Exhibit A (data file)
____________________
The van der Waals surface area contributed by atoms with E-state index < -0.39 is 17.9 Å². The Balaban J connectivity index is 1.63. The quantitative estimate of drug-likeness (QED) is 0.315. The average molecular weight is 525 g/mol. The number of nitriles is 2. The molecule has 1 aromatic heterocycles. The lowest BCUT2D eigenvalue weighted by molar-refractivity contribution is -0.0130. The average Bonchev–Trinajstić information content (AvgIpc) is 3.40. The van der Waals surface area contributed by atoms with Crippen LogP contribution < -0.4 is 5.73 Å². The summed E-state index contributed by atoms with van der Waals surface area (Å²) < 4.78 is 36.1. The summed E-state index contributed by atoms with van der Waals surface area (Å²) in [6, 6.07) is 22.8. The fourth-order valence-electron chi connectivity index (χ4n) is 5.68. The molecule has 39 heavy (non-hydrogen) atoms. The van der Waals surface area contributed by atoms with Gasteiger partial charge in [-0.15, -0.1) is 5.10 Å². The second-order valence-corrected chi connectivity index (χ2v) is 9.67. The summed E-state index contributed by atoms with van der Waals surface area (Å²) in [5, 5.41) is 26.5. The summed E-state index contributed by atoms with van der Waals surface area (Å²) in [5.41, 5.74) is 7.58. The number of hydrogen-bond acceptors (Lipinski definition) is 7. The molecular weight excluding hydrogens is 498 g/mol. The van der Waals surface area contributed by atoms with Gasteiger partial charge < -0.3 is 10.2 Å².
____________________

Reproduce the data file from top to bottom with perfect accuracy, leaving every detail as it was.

The van der Waals surface area contributed by atoms with E-state index < -0.39 is 17.9 Å². The Balaban J connectivity index is 1.63. The quantitative estimate of drug-likeness (QED) is 0.315. The average molecular weight is 525 g/mol. The number of nitriles is 2. The molecule has 1 aromatic heterocycles. The lowest BCUT2D eigenvalue weighted by molar-refractivity contribution is -0.0130. The average Bonchev–Trinajstić information content (AvgIpc) is 3.40. The van der Waals surface area contributed by atoms with Crippen LogP contribution < -0.4 is 5.73 Å². The summed E-state index contributed by atoms with van der Waals surface area (Å²) < 4.78 is 36.1. The summed E-state index contributed by atoms with van der Waals surface area (Å²) in [6, 6.07) is 22.8. The fourth-order valence-electron chi connectivity index (χ4n) is 5.68. The molecule has 39 heavy (non-hydrogen) atoms. The van der Waals surface area contributed by atoms with Gasteiger partial charge in [-0.15, -0.1) is 5.10 Å². The second-order valence-corrected chi connectivity index (χ2v) is 9.67. The summed E-state index contributed by atoms with van der Waals surface area (Å²) in [5, 5.41) is 26.5. The summed E-state index contributed by atoms with van der Waals surface area (Å²) in [5.41, 5.74) is 7.58. The number of hydrogen-bond acceptors (Lipinski definition) is 7. The molecular weight excluding hydrogens is 498 g/mol. The van der Waals surface area contributed by atoms with Gasteiger partial charge < -0.3 is 10.2 Å².